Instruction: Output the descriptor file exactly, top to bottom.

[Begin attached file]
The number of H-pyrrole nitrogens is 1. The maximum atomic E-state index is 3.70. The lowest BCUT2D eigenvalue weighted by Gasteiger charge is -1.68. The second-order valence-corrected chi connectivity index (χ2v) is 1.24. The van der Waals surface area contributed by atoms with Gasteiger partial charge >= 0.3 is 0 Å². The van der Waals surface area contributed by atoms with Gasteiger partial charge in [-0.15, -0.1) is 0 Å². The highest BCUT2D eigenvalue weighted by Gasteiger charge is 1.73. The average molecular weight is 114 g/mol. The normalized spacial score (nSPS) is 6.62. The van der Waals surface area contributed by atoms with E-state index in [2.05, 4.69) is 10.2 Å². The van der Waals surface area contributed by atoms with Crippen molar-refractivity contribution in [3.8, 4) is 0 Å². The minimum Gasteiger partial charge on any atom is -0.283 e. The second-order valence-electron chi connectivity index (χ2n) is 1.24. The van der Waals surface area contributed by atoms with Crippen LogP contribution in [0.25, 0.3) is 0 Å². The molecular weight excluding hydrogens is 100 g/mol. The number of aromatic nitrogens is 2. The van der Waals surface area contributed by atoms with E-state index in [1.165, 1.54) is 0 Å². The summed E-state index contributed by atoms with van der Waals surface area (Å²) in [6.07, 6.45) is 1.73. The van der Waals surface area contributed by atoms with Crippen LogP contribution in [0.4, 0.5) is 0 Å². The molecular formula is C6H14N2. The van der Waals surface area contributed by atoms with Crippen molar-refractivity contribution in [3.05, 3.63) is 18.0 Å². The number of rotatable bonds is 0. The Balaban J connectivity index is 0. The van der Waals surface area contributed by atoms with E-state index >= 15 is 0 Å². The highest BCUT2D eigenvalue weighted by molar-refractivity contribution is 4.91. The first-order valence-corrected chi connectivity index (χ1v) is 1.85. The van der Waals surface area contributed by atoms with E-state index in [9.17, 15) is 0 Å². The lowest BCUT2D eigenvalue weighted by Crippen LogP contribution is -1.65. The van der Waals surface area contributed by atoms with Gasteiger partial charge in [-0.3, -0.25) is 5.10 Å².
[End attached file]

The number of H-pyrrole nitrogens is 1. The maximum atomic E-state index is 3.70. The lowest BCUT2D eigenvalue weighted by Gasteiger charge is -1.68. The second-order valence-corrected chi connectivity index (χ2v) is 1.24. The van der Waals surface area contributed by atoms with Gasteiger partial charge >= 0.3 is 0 Å². The van der Waals surface area contributed by atoms with Gasteiger partial charge in [-0.15, -0.1) is 0 Å². The highest BCUT2D eigenvalue weighted by Gasteiger charge is 1.73. The average molecular weight is 114 g/mol. The normalized spacial score (nSPS) is 6.62. The van der Waals surface area contributed by atoms with E-state index in [2.05, 4.69) is 10.2 Å². The van der Waals surface area contributed by atoms with Crippen molar-refractivity contribution in [3.8, 4) is 0 Å². The minimum Gasteiger partial charge on any atom is -0.283 e. The second-order valence-electron chi connectivity index (χ2n) is 1.24. The van der Waals surface area contributed by atoms with Crippen LogP contribution in [0.25, 0.3) is 0 Å². The molecular weight excluding hydrogens is 100 g/mol. The number of aromatic nitrogens is 2. The van der Waals surface area contributed by atoms with E-state index in [1.165, 1.54) is 0 Å². The summed E-state index contributed by atoms with van der Waals surface area (Å²) in [6.07, 6.45) is 1.73. The van der Waals surface area contributed by atoms with Crippen LogP contribution in [0.4, 0.5) is 0 Å². The molecular formula is C6H14N2. The van der Waals surface area contributed by atoms with Crippen molar-refractivity contribution in [3.05, 3.63) is 18.0 Å². The number of rotatable bonds is 0. The Balaban J connectivity index is 0. The van der Waals surface area contributed by atoms with E-state index >= 15 is 0 Å². The highest BCUT2D eigenvalue weighted by molar-refractivity contribution is 4.91. The first-order valence-corrected chi connectivity index (χ1v) is 1.85. The van der Waals surface area contributed by atoms with E-state index in [9.17, 15) is 0 Å². The lowest BCUT2D eigenvalue weighted by Crippen LogP contribution is -1.65. The van der Waals surface area contributed by atoms with Gasteiger partial charge in [-0.3, -0.25) is 5.10 Å².